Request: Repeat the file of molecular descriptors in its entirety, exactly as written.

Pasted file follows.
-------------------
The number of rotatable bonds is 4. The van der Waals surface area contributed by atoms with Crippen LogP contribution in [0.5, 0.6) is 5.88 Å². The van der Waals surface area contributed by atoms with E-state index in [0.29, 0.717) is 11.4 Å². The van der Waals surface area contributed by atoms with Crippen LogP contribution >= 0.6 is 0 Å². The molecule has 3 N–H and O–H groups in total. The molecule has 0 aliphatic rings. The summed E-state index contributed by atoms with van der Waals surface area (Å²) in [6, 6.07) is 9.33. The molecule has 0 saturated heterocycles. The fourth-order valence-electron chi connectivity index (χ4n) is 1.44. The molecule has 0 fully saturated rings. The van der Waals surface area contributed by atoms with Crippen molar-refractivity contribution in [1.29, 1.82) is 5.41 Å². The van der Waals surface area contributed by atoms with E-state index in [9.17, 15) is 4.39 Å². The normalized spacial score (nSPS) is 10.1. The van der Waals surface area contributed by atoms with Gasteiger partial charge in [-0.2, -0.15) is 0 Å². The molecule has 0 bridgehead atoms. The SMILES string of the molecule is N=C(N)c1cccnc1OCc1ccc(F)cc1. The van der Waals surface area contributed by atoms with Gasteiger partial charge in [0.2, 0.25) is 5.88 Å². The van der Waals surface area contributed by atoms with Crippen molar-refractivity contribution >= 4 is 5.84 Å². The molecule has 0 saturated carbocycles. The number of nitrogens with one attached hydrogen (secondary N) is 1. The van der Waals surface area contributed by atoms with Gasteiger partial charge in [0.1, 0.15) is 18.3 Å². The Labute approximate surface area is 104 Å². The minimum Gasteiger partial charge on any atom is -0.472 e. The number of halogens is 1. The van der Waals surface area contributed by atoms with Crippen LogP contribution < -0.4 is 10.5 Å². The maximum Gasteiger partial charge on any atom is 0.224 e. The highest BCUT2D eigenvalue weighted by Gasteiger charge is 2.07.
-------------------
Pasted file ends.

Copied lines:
The number of rotatable bonds is 4. The van der Waals surface area contributed by atoms with Crippen LogP contribution in [0.5, 0.6) is 5.88 Å². The van der Waals surface area contributed by atoms with E-state index in [0.29, 0.717) is 11.4 Å². The van der Waals surface area contributed by atoms with Crippen LogP contribution >= 0.6 is 0 Å². The molecule has 3 N–H and O–H groups in total. The molecule has 0 aliphatic rings. The summed E-state index contributed by atoms with van der Waals surface area (Å²) in [6, 6.07) is 9.33. The molecule has 0 saturated heterocycles. The fourth-order valence-electron chi connectivity index (χ4n) is 1.44. The molecule has 0 fully saturated rings. The van der Waals surface area contributed by atoms with Crippen molar-refractivity contribution in [1.29, 1.82) is 5.41 Å². The van der Waals surface area contributed by atoms with E-state index in [9.17, 15) is 4.39 Å². The normalized spacial score (nSPS) is 10.1. The van der Waals surface area contributed by atoms with Gasteiger partial charge in [-0.2, -0.15) is 0 Å². The molecule has 0 bridgehead atoms. The SMILES string of the molecule is N=C(N)c1cccnc1OCc1ccc(F)cc1. The van der Waals surface area contributed by atoms with Gasteiger partial charge in [0.2, 0.25) is 5.88 Å². The van der Waals surface area contributed by atoms with Crippen molar-refractivity contribution >= 4 is 5.84 Å². The molecule has 0 saturated carbocycles. The number of nitrogens with one attached hydrogen (secondary N) is 1. The van der Waals surface area contributed by atoms with Gasteiger partial charge in [0.1, 0.15) is 18.3 Å². The Labute approximate surface area is 104 Å². The minimum Gasteiger partial charge on any atom is -0.472 e. The number of halogens is 1. The van der Waals surface area contributed by atoms with Crippen LogP contribution < -0.4 is 10.5 Å². The maximum Gasteiger partial charge on any atom is 0.224 e. The highest BCUT2D eigenvalue weighted by Gasteiger charge is 2.07.